Connecting with nature was a universal theme found across the drawing board. Each of the student designs aims to capture the spirit of adventure and discovery that epitomizes a Girl Scout camp experience, using contemporary design techniques to accentuate Camp Woodland’s many assets. Located just west of Annapolis, Camp Woodlands is a 34-acre topographic marvel, comprised of dense forest, a ravine and a beautiful waterfront edge on the South River, which leads to the Chesapeake Bay. The extreme site variation, previously considered a challenge, was one that the students turned into an asset.
“The site is just incredible,” explains graduate student Josh Kilian. “The clients told us they wanted Camp Woodland to be a destination for Girl Scouts everywhere, where they could get an experience they couldn’t get anywhere else. We wanted to do this by highlighting the two unique features of the camp: the waterfront and the ravine. The Chesapeake Bay is the largest estuary in the U.S. and a huge resource for education and conservation.”
The combination of thoughtful research and experience infused the student’s designs with elements for learning and fun, using both time-tested and contemporary techniques, and inspired many of the sustainable elements seen in their final concepts. The design by “Team Fire” incorporates campfires in all the cabin designs, a nod to Girl Scout camps of the past. Features like water filtration and rooftop gardens pull double duty, providing an exercise in conservation and education.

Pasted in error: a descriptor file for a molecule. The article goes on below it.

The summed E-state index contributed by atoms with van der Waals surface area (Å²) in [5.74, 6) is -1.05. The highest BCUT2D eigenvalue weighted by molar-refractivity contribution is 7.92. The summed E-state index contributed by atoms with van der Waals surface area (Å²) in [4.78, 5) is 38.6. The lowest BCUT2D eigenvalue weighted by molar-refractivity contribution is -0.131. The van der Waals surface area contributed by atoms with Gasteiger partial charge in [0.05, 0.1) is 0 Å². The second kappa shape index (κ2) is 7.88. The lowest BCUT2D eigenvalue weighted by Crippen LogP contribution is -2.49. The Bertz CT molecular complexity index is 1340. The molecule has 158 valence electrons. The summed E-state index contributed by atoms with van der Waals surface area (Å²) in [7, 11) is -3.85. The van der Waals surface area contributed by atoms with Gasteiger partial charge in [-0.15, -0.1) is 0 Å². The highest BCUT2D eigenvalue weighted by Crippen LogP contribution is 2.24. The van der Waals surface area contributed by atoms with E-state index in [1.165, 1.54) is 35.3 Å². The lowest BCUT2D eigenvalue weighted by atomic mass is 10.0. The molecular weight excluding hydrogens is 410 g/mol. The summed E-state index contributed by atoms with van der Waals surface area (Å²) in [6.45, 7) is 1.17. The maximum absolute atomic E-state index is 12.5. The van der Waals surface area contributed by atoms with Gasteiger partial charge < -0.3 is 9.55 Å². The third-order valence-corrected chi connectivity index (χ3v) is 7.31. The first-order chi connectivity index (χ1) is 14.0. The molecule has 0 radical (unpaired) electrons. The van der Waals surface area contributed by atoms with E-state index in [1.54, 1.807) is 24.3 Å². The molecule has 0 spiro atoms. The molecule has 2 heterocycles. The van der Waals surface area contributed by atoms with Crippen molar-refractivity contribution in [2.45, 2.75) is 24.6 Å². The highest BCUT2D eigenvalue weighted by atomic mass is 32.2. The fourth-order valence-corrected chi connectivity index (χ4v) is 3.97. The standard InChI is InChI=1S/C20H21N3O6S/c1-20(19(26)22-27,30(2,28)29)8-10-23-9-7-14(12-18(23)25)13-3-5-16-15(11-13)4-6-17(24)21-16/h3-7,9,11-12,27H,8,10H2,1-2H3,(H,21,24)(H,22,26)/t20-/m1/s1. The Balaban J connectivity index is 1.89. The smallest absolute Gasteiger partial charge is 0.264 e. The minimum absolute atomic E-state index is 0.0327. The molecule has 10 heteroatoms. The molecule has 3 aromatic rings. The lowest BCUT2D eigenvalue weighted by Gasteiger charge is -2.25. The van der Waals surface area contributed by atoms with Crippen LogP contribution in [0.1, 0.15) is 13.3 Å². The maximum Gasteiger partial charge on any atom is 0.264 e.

“This idea started out very early on,” explained Renata. “As we were researching the history of the Girl Scouts, it was very apparent that the main goal is to educate and give girls the power to have these outdoor experiences, so that became really important to us.”
Added Josh, “Not only are we incorporating all of these sustainable features, but we’re making the girls very aware of them in the spirit of learning.”
In addition to the overnight camping trip, the Girl Scout project provided two essential experiences for the students not typically seen in studio: the opportunity to collaborate as a team and work closely with a client. According to John, helping the organization discover what they wanted—and what they already had—was a hugely rewarding process.
“Right off the bat we didn’t know what they wanted, but we eventually learned that they weren’t quite sure what they wanted either and we helped them discover that.”
Adds Renata, “It was incredibly rewarding to show our clients the camp’s potential and that it could be the premiere ecological learning camp in the Mid-Atlantic. It was really fun to have them get so excited about our ideas.”
The final product will be a book designed by graduate student and teaching assistant on the studio, Justin Monongdo. The book will describe the process and include each team's design, which Simon hopes will assist the Girl Scouts articulate the ideas developed in the studio as well as help with fundraising.
“I was a Girl Scout when I was younger, and remember it as a wonderful time in my childhood,” said Professor Madlen Simon. “What we really want to provide the girls is that authentic camp experience that fosters discovery.”
Adds Josh, “This is the best time of their lives and we want to help nurture that.”